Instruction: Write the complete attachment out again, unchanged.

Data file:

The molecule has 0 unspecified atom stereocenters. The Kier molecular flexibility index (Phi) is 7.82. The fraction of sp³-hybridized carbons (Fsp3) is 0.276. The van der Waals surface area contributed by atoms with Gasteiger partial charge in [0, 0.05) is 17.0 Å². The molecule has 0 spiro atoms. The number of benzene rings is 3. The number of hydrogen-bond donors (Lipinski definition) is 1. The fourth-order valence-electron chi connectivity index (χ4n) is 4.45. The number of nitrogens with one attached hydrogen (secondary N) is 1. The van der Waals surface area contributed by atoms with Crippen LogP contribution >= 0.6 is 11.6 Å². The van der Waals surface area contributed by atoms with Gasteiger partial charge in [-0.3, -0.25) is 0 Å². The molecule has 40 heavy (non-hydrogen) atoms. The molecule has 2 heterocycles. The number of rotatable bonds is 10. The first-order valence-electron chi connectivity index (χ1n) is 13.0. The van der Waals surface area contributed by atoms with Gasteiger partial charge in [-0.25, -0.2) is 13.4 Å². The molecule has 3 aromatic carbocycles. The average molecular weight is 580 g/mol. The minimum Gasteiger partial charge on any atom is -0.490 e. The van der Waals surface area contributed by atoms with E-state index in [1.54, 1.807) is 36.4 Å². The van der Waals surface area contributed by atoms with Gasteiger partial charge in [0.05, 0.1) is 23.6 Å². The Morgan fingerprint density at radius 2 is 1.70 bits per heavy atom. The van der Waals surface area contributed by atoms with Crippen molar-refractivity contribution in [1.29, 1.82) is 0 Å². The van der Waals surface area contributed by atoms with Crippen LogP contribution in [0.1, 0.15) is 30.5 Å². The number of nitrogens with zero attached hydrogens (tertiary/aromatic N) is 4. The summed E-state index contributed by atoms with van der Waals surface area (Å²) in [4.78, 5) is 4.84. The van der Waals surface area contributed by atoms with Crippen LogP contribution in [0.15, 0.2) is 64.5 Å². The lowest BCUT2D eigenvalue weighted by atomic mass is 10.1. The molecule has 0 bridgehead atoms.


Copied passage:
The molecule has 0 unspecified atom stereocenters. The Kier molecular flexibility index (Phi) is 7.82. The fraction of sp³-hybridized carbons (Fsp3) is 0.276. The van der Waals surface area contributed by atoms with Gasteiger partial charge in [0, 0.05) is 17.0 Å². The molecule has 0 spiro atoms. The number of benzene rings is 3. The number of hydrogen-bond donors (Lipinski definition) is 1. The fourth-order valence-electron chi connectivity index (χ4n) is 4.45. The number of nitrogens with one attached hydrogen (secondary N) is 1. The van der Waals surface area contributed by atoms with Crippen LogP contribution >= 0.6 is 11.6 Å². The van der Waals surface area contributed by atoms with Gasteiger partial charge in [-0.3, -0.25) is 0 Å². The molecule has 40 heavy (non-hydrogen) atoms. The molecule has 2 heterocycles. The number of rotatable bonds is 10. The first-order valence-electron chi connectivity index (χ1n) is 13.0. The van der Waals surface area contributed by atoms with Gasteiger partial charge in [-0.25, -0.2) is 13.4 Å². The molecule has 3 aromatic carbocycles. The average molecular weight is 580 g/mol. The minimum Gasteiger partial charge on any atom is -0.490 e. The van der Waals surface area contributed by atoms with E-state index in [1.54, 1.807) is 36.4 Å². The van der Waals surface area contributed by atoms with Gasteiger partial charge in [0.05, 0.1) is 23.6 Å². The Morgan fingerprint density at radius 2 is 1.70 bits per heavy atom. The van der Waals surface area contributed by atoms with Crippen molar-refractivity contribution in [1.29, 1.82) is 0 Å². The van der Waals surface area contributed by atoms with Crippen LogP contribution in [0.1, 0.15) is 30.5 Å². The number of nitrogens with zero attached hydrogens (tertiary/aromatic N) is 4. The summed E-state index contributed by atoms with van der Waals surface area (Å²) in [4.78, 5) is 4.84. The van der Waals surface area contributed by atoms with Crippen LogP contribution in [0.15, 0.2) is 64.5 Å². The lowest BCUT2D eigenvalue weighted by atomic mass is 10.1. The molecule has 0 bridgehead atoms.